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UK disagrees with India's position on diplomatic parity that resulted in 41 Canadian diplomats leaving India

London: The United Kingdom has shown its disagreement with India's action after the India-Canada standoff which resulted in the departure of 41 Canadian diplomats from India and called for resolution of differences through discussion.
In a press statement on Friday, UK's Foreign, Commonwealth and Development Office (FCDO) spokesperson said, "Resolving differences requires communication and diplomats in respective capitals. We do not agree with the decisions taken by the Indian government that have resulted in a number of Canadian diplomats departing India."
UK further emphasised that the UK expect India to uphold its obligations under the 1961 Vienna Convention on Diplomatic Relations.
Noting the removal of immunities of diplomats, it said, "We expect all states to uphold their obligations under the 1961 Vienna Convention on Diplomatic Relations. The unilateral removal of the privileges and immunities that provide for the safety and security of diplomats is not consistent with the principles or the effective functioning of the Vienna Convention."
The statement read further, "We continue to encourage India to engage with Canada on its independent investigation into the death of Hardeep Singh Nijjar."
The US has expressed concerns over the departure of 41 Canadian diplomats from India and urged the Indian government not to insist on reducing Canada's diplomatic presence.
During a press briefing on Friday, US State Department spokesperson Matthew Miller stated, "We are concerned by the departure of Canadian diplomats from India in response to the Indian government's demand of Canada to significantly reduce its diplomatic presence in India."
US further urged the Indian government to cooperate in the ongoing Canadian investigation.
Noting that resolving differences requires diplomats on the ground, Miller said, "We have urged the Indian government not to insist upon a reduction in Canada's diplomatic presence and to cooperate in the ongoing Canadian investigation."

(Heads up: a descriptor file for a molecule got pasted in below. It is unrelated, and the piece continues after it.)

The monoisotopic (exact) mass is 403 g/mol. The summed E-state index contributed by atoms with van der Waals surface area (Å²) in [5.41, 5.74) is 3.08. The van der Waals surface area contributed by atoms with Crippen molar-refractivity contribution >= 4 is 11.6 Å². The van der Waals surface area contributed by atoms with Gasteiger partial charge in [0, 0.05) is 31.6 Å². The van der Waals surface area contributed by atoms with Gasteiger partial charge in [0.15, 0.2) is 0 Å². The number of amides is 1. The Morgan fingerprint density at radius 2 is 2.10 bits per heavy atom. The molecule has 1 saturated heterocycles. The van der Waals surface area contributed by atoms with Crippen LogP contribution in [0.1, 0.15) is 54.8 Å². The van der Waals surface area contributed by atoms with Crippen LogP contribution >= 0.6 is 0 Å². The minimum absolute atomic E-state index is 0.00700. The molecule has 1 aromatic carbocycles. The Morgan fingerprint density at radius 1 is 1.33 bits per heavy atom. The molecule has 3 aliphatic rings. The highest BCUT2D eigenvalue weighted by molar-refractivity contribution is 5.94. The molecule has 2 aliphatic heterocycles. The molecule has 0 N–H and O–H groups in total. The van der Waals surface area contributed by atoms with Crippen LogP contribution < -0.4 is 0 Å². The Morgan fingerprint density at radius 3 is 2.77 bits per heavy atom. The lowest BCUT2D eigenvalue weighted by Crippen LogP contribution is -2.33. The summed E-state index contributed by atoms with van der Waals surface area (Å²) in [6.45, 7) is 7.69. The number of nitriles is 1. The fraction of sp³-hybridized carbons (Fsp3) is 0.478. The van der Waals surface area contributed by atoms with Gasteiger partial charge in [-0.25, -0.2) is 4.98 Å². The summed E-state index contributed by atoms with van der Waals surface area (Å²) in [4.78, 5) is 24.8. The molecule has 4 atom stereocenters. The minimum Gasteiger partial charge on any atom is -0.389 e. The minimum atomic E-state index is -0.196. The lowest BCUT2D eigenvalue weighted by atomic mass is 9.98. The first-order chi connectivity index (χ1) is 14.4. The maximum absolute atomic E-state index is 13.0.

Miller further added that the US expect India to uphold its obligations under the 1961 Vienna Convention on Diplomatic Relations.
"We expect India to uphold its obligations under the 1961 Vienna Convention on Diplomatic Relations, including with respect to privileges and immunities enjoyed by accredited members of Canada's diplomatic mission," he added.
Earlier this month, the Ministry of External Affairs had called for a reduction in Canadian diplomats in India citing their continued "interference" in New Delhi's "internal matters".
While addressing the press briefing on October 5, MEA spokesperson Arindam Bagchi said, "Given the much higher presence of diplomats or diplomatic presence here...and their continued interference in our internal matters, we have sought parity in our respective diplomatic presence. Discussions are ongoing on the modalities of achieving this".
The Ministry of External Affairs on Friday said that no international norms were violated in India seeking parity in the mutual diplomatic presence in New Delhi and Ottawa.
Canada had accused India of violating the Vienna Convention on Diplomatic Relations Foreign Minister Melanie Joly on Thursday that Canada has removed 41 diplomats and their 42 dependants from India amid the ongoing row between the two countries. "We reject any attempt to portray the implementation of parity as a violation of international norms," the MEA said.
However, later on Friday, Canadian Prime Minister Justin Trudeau on Friday said the Indian government's decision to revoke the diplomatic immunity of 41 Canadian diplomats is making normal life difficult for millions of people in both countries, Canada-based television network Global News reported.
"The Indian government is making it unbelievably difficult for life as usual to continue for millions of people in India and in Canada. And they're doing it by contravening a very basic principle of diplomacy," Trudeau told reporters at a televised press conference in Brampton, Ontario.
He further added, "It's something that has me very concerned for the well-being and happiness of millions of Canadians who trace their origins to the Indian subcontinent."
Notably, the ties between India and Canada have been strained after Canadian PM Justin Trudeau in September alleged that the Indian government was behind the fatal shooting of Khalistani terrorist Hardeep Singh Nijjar. India has out rightly rejected the claims, calling it 'absurd' and 'motivated'. Notably, Canada has yet to provide any public evidence to support the claim about the killing of Nijjar.

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